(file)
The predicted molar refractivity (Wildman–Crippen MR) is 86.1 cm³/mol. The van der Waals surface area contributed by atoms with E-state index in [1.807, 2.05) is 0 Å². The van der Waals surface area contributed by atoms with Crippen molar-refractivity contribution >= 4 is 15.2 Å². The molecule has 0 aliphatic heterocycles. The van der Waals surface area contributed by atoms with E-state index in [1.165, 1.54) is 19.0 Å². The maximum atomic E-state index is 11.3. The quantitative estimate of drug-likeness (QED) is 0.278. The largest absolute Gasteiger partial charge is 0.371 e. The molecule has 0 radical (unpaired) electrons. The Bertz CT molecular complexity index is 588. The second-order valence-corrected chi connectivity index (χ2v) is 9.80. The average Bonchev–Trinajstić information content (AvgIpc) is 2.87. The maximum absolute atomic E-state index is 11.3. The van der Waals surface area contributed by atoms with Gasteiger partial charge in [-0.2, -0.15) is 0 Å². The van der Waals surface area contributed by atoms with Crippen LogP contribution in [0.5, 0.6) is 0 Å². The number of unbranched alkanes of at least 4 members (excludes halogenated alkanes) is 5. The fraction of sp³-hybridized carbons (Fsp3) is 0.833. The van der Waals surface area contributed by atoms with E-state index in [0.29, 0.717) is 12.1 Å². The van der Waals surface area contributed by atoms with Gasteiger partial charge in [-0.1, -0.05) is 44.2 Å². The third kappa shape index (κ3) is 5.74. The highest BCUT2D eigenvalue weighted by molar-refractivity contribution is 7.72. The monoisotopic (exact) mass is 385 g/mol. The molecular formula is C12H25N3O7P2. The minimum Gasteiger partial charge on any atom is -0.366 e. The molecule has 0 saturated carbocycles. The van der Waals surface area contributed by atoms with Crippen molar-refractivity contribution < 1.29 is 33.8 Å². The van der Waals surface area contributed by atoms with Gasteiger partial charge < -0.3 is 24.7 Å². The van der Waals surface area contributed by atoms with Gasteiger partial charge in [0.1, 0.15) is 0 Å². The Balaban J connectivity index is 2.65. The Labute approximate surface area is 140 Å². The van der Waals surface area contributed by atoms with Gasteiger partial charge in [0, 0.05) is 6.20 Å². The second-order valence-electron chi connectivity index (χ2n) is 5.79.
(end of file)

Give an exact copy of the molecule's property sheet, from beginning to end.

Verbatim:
The predicted molar refractivity (Wildman–Crippen MR) is 86.1 cm³/mol. The van der Waals surface area contributed by atoms with E-state index in [1.807, 2.05) is 0 Å². The van der Waals surface area contributed by atoms with Crippen molar-refractivity contribution >= 4 is 15.2 Å². The molecule has 0 aliphatic heterocycles. The van der Waals surface area contributed by atoms with E-state index in [1.165, 1.54) is 19.0 Å². The maximum atomic E-state index is 11.3. The quantitative estimate of drug-likeness (QED) is 0.278. The largest absolute Gasteiger partial charge is 0.371 e. The molecule has 0 radical (unpaired) electrons. The Bertz CT molecular complexity index is 588. The second-order valence-corrected chi connectivity index (χ2v) is 9.80. The average Bonchev–Trinajstić information content (AvgIpc) is 2.87. The maximum absolute atomic E-state index is 11.3. The van der Waals surface area contributed by atoms with Gasteiger partial charge in [-0.2, -0.15) is 0 Å². The van der Waals surface area contributed by atoms with Crippen LogP contribution in [0.5, 0.6) is 0 Å². The number of unbranched alkanes of at least 4 members (excludes halogenated alkanes) is 5. The fraction of sp³-hybridized carbons (Fsp3) is 0.833. The van der Waals surface area contributed by atoms with E-state index in [0.29, 0.717) is 12.1 Å². The van der Waals surface area contributed by atoms with Gasteiger partial charge in [-0.1, -0.05) is 44.2 Å². The third kappa shape index (κ3) is 5.74. The highest BCUT2D eigenvalue weighted by molar-refractivity contribution is 7.72. The monoisotopic (exact) mass is 385 g/mol. The molecular formula is C12H25N3O7P2. The minimum Gasteiger partial charge on any atom is -0.366 e. The molecule has 0 saturated carbocycles. The van der Waals surface area contributed by atoms with Crippen molar-refractivity contribution < 1.29 is 33.8 Å². The van der Waals surface area contributed by atoms with Gasteiger partial charge < -0.3 is 24.7 Å². The van der Waals surface area contributed by atoms with Gasteiger partial charge in [0.1, 0.15) is 0 Å². The Balaban J connectivity index is 2.65. The Labute approximate surface area is 140 Å². The van der Waals surface area contributed by atoms with Gasteiger partial charge in [0, 0.05) is 6.20 Å². The second-order valence-electron chi connectivity index (χ2n) is 5.79.